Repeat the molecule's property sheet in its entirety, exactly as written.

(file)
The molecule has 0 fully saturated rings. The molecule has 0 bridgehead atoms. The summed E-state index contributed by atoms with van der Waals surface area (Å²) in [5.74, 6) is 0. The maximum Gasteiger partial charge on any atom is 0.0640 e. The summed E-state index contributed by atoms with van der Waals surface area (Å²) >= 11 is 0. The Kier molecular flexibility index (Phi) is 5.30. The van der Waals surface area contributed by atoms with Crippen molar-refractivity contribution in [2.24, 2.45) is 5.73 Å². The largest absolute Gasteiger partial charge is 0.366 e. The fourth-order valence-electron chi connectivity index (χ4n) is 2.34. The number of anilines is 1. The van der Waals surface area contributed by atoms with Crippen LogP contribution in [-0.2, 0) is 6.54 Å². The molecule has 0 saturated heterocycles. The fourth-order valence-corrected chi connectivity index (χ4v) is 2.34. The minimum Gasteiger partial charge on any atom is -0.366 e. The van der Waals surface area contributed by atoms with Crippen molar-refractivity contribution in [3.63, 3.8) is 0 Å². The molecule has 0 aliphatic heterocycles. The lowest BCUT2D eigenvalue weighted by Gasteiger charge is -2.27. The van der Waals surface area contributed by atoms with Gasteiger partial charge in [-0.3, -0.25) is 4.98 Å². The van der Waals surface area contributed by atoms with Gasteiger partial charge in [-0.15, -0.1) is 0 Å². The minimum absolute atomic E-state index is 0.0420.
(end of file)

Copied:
The molecule has 0 fully saturated rings. The molecule has 0 bridgehead atoms. The summed E-state index contributed by atoms with van der Waals surface area (Å²) in [5.74, 6) is 0. The maximum Gasteiger partial charge on any atom is 0.0640 e. The summed E-state index contributed by atoms with van der Waals surface area (Å²) >= 11 is 0. The Kier molecular flexibility index (Phi) is 5.30. The van der Waals surface area contributed by atoms with Crippen molar-refractivity contribution in [2.24, 2.45) is 5.73 Å². The largest absolute Gasteiger partial charge is 0.366 e. The fourth-order valence-electron chi connectivity index (χ4n) is 2.34. The number of anilines is 1. The van der Waals surface area contributed by atoms with Crippen LogP contribution in [-0.2, 0) is 6.54 Å². The molecule has 0 saturated heterocycles. The fourth-order valence-corrected chi connectivity index (χ4v) is 2.34. The minimum Gasteiger partial charge on any atom is -0.366 e. The van der Waals surface area contributed by atoms with Crippen molar-refractivity contribution in [3.63, 3.8) is 0 Å². The molecule has 0 aliphatic heterocycles. The lowest BCUT2D eigenvalue weighted by Gasteiger charge is -2.27. The van der Waals surface area contributed by atoms with Gasteiger partial charge in [-0.3, -0.25) is 4.98 Å². The van der Waals surface area contributed by atoms with Gasteiger partial charge in [-0.15, -0.1) is 0 Å². The minimum absolute atomic E-state index is 0.0420.